A recent study explored the efficacy of using lasers to cook 3D-printed chicken.
The results showed that the laser-cooked chicken shrank less, retained double the moisture, and was even rated as better tasting by two blind taste-testers.
Software-driven kitchen appliances could someday make it possible to design, print, and cook meals with just the touch of a button.
The next major innovation in home cooking could be a device that 3D-prints meat and cooks it with ultra-precise lasers.
That is the long-term vision at Columbia University’s Creative Machines Lab, an engineering group that uses insight from biology to research and develop autonomous systems that “create and are creative.” The engineers have spent years working to digitize and automate the cooking process.
In 2005, the team began developing the first open-source 3D printer capable of producing multilayered food. Dubbed the Fab@Home, the device printed foods that were easy to blend up and fit through a printing nozzle: cheese, chocolate, and cookie dough. Later versions of the system enabled printing food in more complex shapes — a spaceship, wild coils of candy, and custom pasta shapes — as well as printing larger food items, like a hamburger.
Now, the team is focusing on the cooking process. In a study published in npj Science of Food, engineers with the Creative Machines Lab described experiments they conducted on cooking 3D-printed meat with lasers. The results showed that, compared to oven-broiled meat, the laser-cooked meat shrank less, retained double the moisture, and was even rated as better tasting by two blind taste-testers.
Cooking with lasers
There are three ways to cook meat: convection, conduction, and radiation. A laser cooking system heats food with radiation, like the microwave. In experimental settings, lasers have already been used to cook food, but it has been difficult for researchers to precisely control the lasers to cook the food evenly and to optimal temperatures.
The recent study aimed to solve the precision problem with software. First, the researchers blended raw chicken (with the tendons removed) in a food processor, inserted it into syringes, and printed thin, multilayered pieces of chicken.
The team then exposed the cutlet-sized chicken shapes to three types of lasers: a blue laser, a near-infrared laser, and a mid-infrared laser. These three types of laser operated at different wavelengths, but all the laser beams were only millimeters in diameter, enabling precise delivery of radiation. To optimize cooking, the team used software to emit radiation in different patterns.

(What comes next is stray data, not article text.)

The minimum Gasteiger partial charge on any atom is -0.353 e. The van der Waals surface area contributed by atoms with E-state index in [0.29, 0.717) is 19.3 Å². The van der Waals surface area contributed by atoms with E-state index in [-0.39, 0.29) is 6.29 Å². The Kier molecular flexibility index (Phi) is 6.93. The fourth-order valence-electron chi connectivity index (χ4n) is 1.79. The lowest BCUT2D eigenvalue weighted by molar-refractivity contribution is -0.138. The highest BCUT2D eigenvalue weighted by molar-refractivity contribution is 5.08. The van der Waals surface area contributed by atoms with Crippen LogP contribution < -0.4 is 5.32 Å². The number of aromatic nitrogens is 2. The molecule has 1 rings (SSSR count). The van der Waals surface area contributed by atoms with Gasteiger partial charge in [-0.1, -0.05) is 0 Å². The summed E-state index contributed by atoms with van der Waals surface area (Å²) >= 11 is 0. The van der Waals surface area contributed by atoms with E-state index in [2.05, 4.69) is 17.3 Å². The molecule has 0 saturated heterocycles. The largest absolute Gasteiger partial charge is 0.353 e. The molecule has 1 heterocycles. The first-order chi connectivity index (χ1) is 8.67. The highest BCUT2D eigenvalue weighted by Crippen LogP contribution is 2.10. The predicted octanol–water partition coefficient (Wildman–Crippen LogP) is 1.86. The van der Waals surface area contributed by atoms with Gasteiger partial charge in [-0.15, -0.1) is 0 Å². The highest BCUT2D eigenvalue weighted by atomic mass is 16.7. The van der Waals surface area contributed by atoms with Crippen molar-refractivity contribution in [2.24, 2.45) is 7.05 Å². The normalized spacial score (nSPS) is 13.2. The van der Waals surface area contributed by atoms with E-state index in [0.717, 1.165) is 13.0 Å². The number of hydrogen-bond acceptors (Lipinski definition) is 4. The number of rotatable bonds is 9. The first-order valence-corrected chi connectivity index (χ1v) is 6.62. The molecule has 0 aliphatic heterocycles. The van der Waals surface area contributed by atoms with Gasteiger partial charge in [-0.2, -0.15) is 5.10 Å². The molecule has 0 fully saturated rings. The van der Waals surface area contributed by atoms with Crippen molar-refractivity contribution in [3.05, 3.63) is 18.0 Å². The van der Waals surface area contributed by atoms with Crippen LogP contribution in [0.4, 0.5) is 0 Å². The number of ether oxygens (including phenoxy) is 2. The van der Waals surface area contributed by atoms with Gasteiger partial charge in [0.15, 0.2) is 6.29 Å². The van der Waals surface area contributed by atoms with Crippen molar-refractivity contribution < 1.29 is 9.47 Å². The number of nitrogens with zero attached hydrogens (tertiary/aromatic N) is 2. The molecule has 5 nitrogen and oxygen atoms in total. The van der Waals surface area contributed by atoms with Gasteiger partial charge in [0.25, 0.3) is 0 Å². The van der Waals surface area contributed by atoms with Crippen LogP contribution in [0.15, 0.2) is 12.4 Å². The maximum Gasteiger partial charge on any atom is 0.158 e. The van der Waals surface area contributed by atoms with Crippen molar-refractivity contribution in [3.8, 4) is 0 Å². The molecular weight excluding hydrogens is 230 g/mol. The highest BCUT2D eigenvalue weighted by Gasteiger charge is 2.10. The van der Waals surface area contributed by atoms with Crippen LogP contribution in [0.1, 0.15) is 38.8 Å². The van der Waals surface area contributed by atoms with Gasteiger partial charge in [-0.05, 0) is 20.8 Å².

“We use the cooking pattern that can be easily adjusted to optimize the heating conditions for chicken,” Columbia Engineering noted in a video detailing the experiments. “By tuning parameters such as circle diameter, circle density, path length, randomness, and laser speed, we can optimize the distribution of energy that hits the surface of the food with higher resolution than conventional heating methods.”
Most of these heating patterns are not possible with other cooking methods. For example, the team can program the lasers to cook meat in checkerboard, lace, or even artistic floral patterns. Not all of the patterns are for optimizing heat distribution; some simply enable “aesthetic expression on cooked food,” the study noted.
The results showed that different lasers are better suited for different aspects of the cooking process. Blue lasers worked better for cooking the inside of the chicken, while the infrared lasers were more effective at browning the surface of the chicken — a process that alters the flavor of meat through the Maillard reaction.
What’s more, the near-infrared laser was able to brown chicken through sealed plastic, suggesting that future devices could cook meat in its original packaging.
“Cooking foods that are hermetically sealed could significantly increase their shelf life by reducing their microbial contamination and has great commercial applications for packaged to-go meals at the grocery store,” the study noted.
The future of laser cooking devices
The technology for printing food and cooking it with lasers exists today, but not within a single appliance. One hurdle in developing such an appliance for consumers, beyond affordability and scalability, is designing one that is as simple to use as common devices, like a microwave or air fryer.
Another hurdle is customizability. The Creative Machines Lab envisions a future where people can not only print and laser cook dishes with the touch of a button, but also use software to create and share novel recipes — perhaps ones that are impossible or impractical with conventional cooking techniques. That will require computer-aided design — a sort of Photoshop for home cooking, in other words.
Until then, the recent study serves as one of the major first steps toward the digitization of cooking.
“Software cooking is a relatively uncharted space and multiwavelength cooking boasts interesting opportunities for tailored meal creation and can be extended to other animal proteins or food groups,” the study concluded.